Sunday, 1 July 2012

Keep On Knocking





(Death - Keep On Knocking)

"God loves a trier," his mother always said, and god knows he was a trier. It never seemed to be his fault that he couldn't keep a job, but the jobs came and they went, and each new thing that came along he tried really hard at, hoping that this time something would stick.

At least the latest got him out in the open air, although it would have been nicer if the open air hadn't usually been full of rain that blew in horizontally off the Channel. And at least it brought him into contact with people, although it would have been nicer if the people had usually been frowning and saying no thank you and shutting the door in his face. But he was outside, and not in some stinking kitchen or noisy factory, and when he got to the end of each street he could stop and have a cigarette and no-one would shout at him and tell him to get back to work.

"Hi, I'm not selling anything," was what he had been told to say as soon as someone opened a door. It was a lie, but technically maybe not, he thought. His job was to convince people to sign up to a book club, so they didn't actually buy anything, just committed themselves to paying money every month for the book of their choice, or if they forgot to choose, the book of someone else's choice.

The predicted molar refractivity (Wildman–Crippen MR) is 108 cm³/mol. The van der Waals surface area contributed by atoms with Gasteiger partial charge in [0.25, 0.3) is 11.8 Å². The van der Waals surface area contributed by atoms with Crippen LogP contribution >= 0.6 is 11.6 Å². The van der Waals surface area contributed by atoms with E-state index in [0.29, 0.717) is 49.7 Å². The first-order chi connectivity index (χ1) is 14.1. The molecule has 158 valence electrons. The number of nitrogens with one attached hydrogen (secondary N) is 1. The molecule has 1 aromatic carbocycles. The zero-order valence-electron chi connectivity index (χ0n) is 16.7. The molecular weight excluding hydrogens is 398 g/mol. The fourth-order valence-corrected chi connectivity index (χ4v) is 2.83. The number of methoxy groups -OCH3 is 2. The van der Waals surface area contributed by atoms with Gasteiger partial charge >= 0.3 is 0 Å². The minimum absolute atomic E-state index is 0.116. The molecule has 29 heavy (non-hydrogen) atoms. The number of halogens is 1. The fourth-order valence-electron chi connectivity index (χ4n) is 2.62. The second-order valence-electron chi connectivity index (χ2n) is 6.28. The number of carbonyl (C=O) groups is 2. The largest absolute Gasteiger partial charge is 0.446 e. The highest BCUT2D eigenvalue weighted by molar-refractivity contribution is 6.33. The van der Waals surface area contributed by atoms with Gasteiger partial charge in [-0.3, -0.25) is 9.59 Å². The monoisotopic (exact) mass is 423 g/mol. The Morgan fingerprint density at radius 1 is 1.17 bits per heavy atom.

No-one was interested except for one woman who took pity on him and signed his form. "It's hard work, the door to door," she said. "Trust me, I do it meself." He had hoped for one moment that she might invite him in and it would become like one of those films, but she didn't, and after he left he thought that she would probably cancel her membership in the seven day period allowed. Still, she had been kind, and it made him feel better.

Most people were OK, only the odd one told him to fuck off, a few stopped for a nice chat, especially the older ones, and the only things that spoilt the week were the rain, and the dogs, because he didn't like dogs and they didn't like him, and the dawning realisation of what would happen at the end of the week.

"I'm sorry," his superviser said. "But one sale?"

"Is that it then?"

"'Fraid so."

"OK, then, thank you for the chance."

There weren't any other jobs out there next, so after a pointless morning in the job centre he went back out knocking on the doors.

"Any jobs you need doing? Anything at all."

He didn't get many, but he didn't much care, because to be honest he enjoyed  meeting people, and now the rain had stopped and the air was warm and the dogs didn't seem too bad.

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